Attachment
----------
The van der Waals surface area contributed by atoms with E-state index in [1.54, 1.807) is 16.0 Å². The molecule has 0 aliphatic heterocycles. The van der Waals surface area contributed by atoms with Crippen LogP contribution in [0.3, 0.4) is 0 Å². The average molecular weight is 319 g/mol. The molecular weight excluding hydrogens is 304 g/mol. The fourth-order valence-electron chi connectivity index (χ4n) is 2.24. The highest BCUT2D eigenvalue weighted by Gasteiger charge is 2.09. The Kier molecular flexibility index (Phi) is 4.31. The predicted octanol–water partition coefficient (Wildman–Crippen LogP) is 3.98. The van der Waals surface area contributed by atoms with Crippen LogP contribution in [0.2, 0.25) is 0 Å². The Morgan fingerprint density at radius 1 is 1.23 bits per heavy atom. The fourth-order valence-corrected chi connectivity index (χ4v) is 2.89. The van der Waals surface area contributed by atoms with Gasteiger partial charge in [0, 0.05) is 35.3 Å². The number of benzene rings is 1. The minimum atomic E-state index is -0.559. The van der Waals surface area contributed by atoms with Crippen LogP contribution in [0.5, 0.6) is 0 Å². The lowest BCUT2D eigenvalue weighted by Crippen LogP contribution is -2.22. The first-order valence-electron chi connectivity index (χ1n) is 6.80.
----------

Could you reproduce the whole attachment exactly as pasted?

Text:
The van der Waals surface area contributed by atoms with E-state index in [1.54, 1.807) is 16.0 Å². The molecule has 0 aliphatic heterocycles. The van der Waals surface area contributed by atoms with Crippen LogP contribution in [0.3, 0.4) is 0 Å². The average molecular weight is 319 g/mol. The molecular weight excluding hydrogens is 304 g/mol. The fourth-order valence-electron chi connectivity index (χ4n) is 2.24. The highest BCUT2D eigenvalue weighted by Gasteiger charge is 2.09. The Kier molecular flexibility index (Phi) is 4.31. The predicted octanol–water partition coefficient (Wildman–Crippen LogP) is 3.98. The van der Waals surface area contributed by atoms with Crippen LogP contribution in [0.2, 0.25) is 0 Å². The Morgan fingerprint density at radius 1 is 1.23 bits per heavy atom. The fourth-order valence-corrected chi connectivity index (χ4v) is 2.89. The van der Waals surface area contributed by atoms with Gasteiger partial charge in [0, 0.05) is 35.3 Å². The number of benzene rings is 1. The minimum atomic E-state index is -0.559. The van der Waals surface area contributed by atoms with Crippen LogP contribution in [0.5, 0.6) is 0 Å². The lowest BCUT2D eigenvalue weighted by Crippen LogP contribution is -2.22. The first-order valence-electron chi connectivity index (χ1n) is 6.80.